DUMBBELL WEIGHT SETS: WHICH ONE SHOULD YOU BUY?
Maybe you’re not feeling super safe at your gym right now because of worries of the coronavirus. Or maybe you’ve realized that building a home gym will save you money in the long run. As you’re shopping for home gym weightlifting equipment, you’ll eventually get to the part where you need to decide on a dumbbell weight set. Unfortunately, not all dumbbells are created equal. What’s more, you’ll need to make a few decisions beforehand; otherwise, you might end up getting the wrong dumbbell set.
FACTORS TO CONSIDER WHEN BUYING DUMBBELL WEIGHT SETS
Let’s take a look at the most important factors to consider when buying a new dumbbell weight set. We’ll also discuss which weight range you should buy if you can only afford to buy one set right now.
How Much Space Do You Have?
This is where a lot of people misjudge, which is why this is first on the list.
People “think” they have the space when in reality, they have a small closet that can hold a few dumbbells. Don’t anger your significant other. Get a tape measure and calculate the actual amount of space you can dedicate to a dumbbell weight set.
Dumbbells can range between 8 to 16 inches in length, depending on how heavy the weight is, brand, material, etc.
A general rule of thumb is that the heavier the dumbbell, the larger it will be. So, if you’re a heavy lifter, you need to account for the fact that the dumbbells you want will take up more room than lighter ones.
Also, don’t forget about a rack. You can get away with leaving lighter dumbbells on the ground, but we really suggest a rack for the heavier ones because they can easily do some damage.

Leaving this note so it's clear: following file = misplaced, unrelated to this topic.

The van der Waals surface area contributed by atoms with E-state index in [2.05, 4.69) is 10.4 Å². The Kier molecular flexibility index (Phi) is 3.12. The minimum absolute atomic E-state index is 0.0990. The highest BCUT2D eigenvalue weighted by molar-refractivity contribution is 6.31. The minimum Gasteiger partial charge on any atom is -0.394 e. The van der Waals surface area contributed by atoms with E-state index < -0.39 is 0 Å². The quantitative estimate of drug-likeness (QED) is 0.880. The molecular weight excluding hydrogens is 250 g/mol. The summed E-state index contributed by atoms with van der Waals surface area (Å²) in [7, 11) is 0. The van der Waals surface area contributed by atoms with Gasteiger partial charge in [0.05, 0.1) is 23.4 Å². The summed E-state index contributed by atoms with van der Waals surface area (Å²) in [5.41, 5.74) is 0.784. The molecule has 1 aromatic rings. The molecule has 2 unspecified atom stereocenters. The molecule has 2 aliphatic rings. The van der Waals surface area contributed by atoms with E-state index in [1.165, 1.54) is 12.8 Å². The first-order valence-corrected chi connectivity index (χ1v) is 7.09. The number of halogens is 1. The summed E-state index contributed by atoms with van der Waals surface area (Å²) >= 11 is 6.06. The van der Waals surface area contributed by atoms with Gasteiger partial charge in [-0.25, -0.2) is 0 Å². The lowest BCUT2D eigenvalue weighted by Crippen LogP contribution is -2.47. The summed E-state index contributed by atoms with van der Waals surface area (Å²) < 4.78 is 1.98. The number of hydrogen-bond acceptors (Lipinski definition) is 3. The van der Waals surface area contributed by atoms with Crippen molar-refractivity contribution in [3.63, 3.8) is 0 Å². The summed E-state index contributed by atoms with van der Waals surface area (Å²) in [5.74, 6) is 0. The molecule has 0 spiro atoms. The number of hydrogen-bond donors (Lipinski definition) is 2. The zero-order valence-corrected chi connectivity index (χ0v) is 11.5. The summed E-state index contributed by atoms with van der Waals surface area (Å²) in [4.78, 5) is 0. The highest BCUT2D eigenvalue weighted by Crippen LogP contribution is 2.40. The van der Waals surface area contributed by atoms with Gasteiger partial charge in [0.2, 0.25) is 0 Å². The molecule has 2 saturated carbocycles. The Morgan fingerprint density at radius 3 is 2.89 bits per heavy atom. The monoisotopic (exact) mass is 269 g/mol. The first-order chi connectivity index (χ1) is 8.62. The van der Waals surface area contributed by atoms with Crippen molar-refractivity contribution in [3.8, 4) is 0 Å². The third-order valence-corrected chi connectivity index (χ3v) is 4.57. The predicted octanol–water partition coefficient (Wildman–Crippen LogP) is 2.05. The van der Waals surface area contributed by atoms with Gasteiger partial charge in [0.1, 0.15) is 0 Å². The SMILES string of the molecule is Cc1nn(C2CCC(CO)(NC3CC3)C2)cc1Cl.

What is Your Budget?
Let’s say that you have plenty of room in your home. Now, it’s time to assess how much you’re willing to spend on a dumbbell weight set.
As we discuss in our dumbbell purchasing guide, the average cost for a dumbbell is between $1.50 and $3 per pound. The end price depends on a variety of factors including the material used, brand, shipping, and overall demand.
It’s best to create two price lists, one for lower-priced dumbbells and one for the most expensive dumbbells. Save up for the higher end dumbbells as a precaution but celebrate when you find ones that have a lower price point.
While there are customization options, you’ll have the most luck with finding a bargain when you buy a pre-arranged dumbbell weight set. This is when you buy the “set” and you get several pairs of dumbbells at different weight ranges for one set price.
The most common dumbbell sets for home gyms tend to go from 5 to 20 lb. (5, 7.5, 10, 15 and 20) and 25 to 45 lb. (25, 30, 35, 40 and 45).
How Much Fitness Experience Do You Have?
Next question to consider is how long you’ve been exercising and, in particular, engaging in strength training.
If you’re just starting out, going through rehab, or you’re not physically able to carry too much, then we would suggest the smaller dumbbell set – something a set that goes from 5 to 20 lb. Over time, you can work through this dumbbell set and once you feel comfortable with doing high repetitions with the 20 lb. dumbbells then we’d recommend buying the next set up.